|Publication number||US7415922 B2|
|Application number||US 11/083,663|
|Publication date||Aug 26, 2008|
|Filing date||Mar 18, 2005|
|Priority date||Mar 19, 2004|
|Also published as||US20050204931, WO2005089054A2, WO2005089054A3|
|Publication number||083663, 11083663, US 7415922 B2, US 7415922B2, US-B2-7415922, US7415922 B2, US7415922B2|
|Inventors||Stanley Kin Sui Cheng|
|Original Assignee||Meyer Intellectual Properties Limited|
|Export Citation||BiBTeX, EndNote, RefMan|
|Patent Citations (17), Referenced by (23), Classifications (11), Legal Events (3)|
|External Links: USPTO, USPTO Assignment, Espacenet|
This application claims priority from U.S. Provisional Patent Application Ser. No. 60/554,734, filed Mar. 19, 2004, the disclosure of which is incorporated herein by reference in its entirety.
The present invention relates to improved surfaces and pans for grilling foods.
Prior methods of grilling foods involve either pacing food on a wire mesh over an open flame, or a cooking at high temperatures in enclosed pan, the pan having a series of ribs for searing the food in contact therewith, emulating in part the action of the wire mesh in open flame cooking. In the former case fat and liquid is removed from the foods by dripping through the mesh into the flame. In the latter case of pan grilling, the ribs or pan surface is situated to drain the fat away from the food being cooked, lest it reach the level of the supporting ribs and simmer rather than sear the food surface.
Open flame cooking is generally limited to outdoor cooking, as special venting is needed to exhaust the smoke and flames produced by burning fat. However, certain foods are particularly difficult to cook over an open flame. High fat foods, such as hamburgers and chicken, can produce so much liquid fat that the open flame flares up to burn or deposit soot onto the food, unless it is constantly moved or flames are constantly reduced with a water spray.
Grilling pans are frequently deployed in outdoor use to provide removable, washable cooking surface, as opposed to a grid that is very large or permanently installed on a barbeque or fire ring. Such outdoor grill pans, in order to achieve direct radiant heating have openings of some sort on the bottom, For example, they can be formed from closely spaced wires, and can take the form of a basket for retaining and even tossing particular foods, or a slat sheet of metal having a sequence of holes punched therein. Such grill pans with a closer spacing of wires or smaller holes make it easier for the cook to prepare and remove the delicate food from the grill surface with spatula as well as avoid dropping it through the opening in the larger grill surface, which would not support the grill pan. However, such grill pans do not prevent the burning of foods if the cook is not alert and ready to move the pan as dripping grease cause large flares. Alternatively, when such pans utilize a flat surface, to facilitate the removal and turning of delicate food with a spatula, the holes are readily clogged by the food, and hence the food is more likely to be at least partially braised in liquid rather than seared.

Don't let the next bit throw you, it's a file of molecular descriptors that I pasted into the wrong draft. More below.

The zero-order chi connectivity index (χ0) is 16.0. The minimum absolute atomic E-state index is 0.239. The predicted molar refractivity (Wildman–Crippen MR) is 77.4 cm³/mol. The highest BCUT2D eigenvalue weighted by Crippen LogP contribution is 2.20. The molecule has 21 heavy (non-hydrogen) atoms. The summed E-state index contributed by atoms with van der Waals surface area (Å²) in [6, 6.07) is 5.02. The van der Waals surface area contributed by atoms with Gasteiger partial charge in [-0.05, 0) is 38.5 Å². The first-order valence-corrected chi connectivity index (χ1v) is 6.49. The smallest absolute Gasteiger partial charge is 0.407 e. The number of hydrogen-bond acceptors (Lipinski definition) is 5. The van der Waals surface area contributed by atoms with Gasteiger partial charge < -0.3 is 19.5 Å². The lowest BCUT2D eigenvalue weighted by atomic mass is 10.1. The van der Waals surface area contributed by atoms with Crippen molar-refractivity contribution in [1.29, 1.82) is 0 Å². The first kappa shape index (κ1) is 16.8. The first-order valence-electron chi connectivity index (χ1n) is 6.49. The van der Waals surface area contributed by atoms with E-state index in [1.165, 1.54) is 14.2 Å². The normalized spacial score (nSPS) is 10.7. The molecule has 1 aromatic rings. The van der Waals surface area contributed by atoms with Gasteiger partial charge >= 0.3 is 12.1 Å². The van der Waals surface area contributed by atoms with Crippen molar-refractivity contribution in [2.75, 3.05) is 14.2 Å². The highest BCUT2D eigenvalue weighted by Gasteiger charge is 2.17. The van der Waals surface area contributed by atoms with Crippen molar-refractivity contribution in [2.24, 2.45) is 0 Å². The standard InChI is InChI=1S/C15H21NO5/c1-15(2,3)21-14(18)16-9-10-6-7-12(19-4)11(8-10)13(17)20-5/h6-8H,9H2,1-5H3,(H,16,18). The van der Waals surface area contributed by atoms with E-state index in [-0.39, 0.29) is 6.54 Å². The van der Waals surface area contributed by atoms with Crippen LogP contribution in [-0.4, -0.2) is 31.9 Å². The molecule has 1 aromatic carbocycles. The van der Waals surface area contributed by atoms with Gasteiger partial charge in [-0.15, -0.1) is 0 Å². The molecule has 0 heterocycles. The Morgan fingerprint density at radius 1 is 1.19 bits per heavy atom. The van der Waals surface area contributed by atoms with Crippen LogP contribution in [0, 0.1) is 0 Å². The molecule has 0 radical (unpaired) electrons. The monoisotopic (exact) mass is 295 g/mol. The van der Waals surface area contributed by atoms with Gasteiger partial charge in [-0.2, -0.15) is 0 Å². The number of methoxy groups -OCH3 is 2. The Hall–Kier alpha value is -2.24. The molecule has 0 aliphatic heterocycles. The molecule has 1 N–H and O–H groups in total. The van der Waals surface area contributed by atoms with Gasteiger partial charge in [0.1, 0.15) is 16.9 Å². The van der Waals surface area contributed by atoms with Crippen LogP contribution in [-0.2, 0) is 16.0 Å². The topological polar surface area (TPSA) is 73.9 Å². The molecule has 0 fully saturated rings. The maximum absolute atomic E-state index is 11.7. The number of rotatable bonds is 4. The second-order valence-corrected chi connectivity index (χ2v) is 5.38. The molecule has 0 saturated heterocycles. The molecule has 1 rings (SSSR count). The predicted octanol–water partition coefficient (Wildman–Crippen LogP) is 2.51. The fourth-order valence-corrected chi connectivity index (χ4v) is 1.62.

Grilling pan for indoor use are known, and frequently deploy sloping channels between supporting ribs to effectively drain the fat and liquid generated during cooking away from the food. However, such grill pans do not achieve the flavor of open flame cooked foods, even when used under an oven broiler, as some burning and sizzling of the fat in an open flame flavors the meat.
One such grill pan which attempts to expose meat to an open flame while draining away at least a portion of the fat or dripping juices as taught in U.S. Pat. No. 1,625,731, issued Apr. 19, 1927. The patent discloses a cooking utensil generally used with an upper and lower grid member. The lower grid member has a surrounding trough for collecting fat drained from slot channels in the upper and lower grid member. Ribs for supporting the meat or other food separate the channels. Slots are formed between the ribs, allowing allowing flame to pass to the upper grid and the meat or food being cooked. The slots are placed between the ribs. The lower grid is oriented with respect to the upper grid channels such that some of the juices will drip to the slots in the lower grid. The patent discloses that a single grid may be deployed instead of the double grid. However, in either case a considerable quantity of fat is liable to drip out through the slots, if they are oriented to allow direct expose to the flame.
It is therefore a first object of the present invention to provide an improved grilling surface for open flame cooking, which supports delicate foods, yet prevent burning from excess fat dripping into the fire, while at the same time giving the desired flavors of barbeque grill cooking.
It is another object of the invention to provide a pan for indoor grilling that drains the majority of the fat from food without burning, yet allows some flavoring to occur without the need for special exhaust equipment to remove the smoke produced.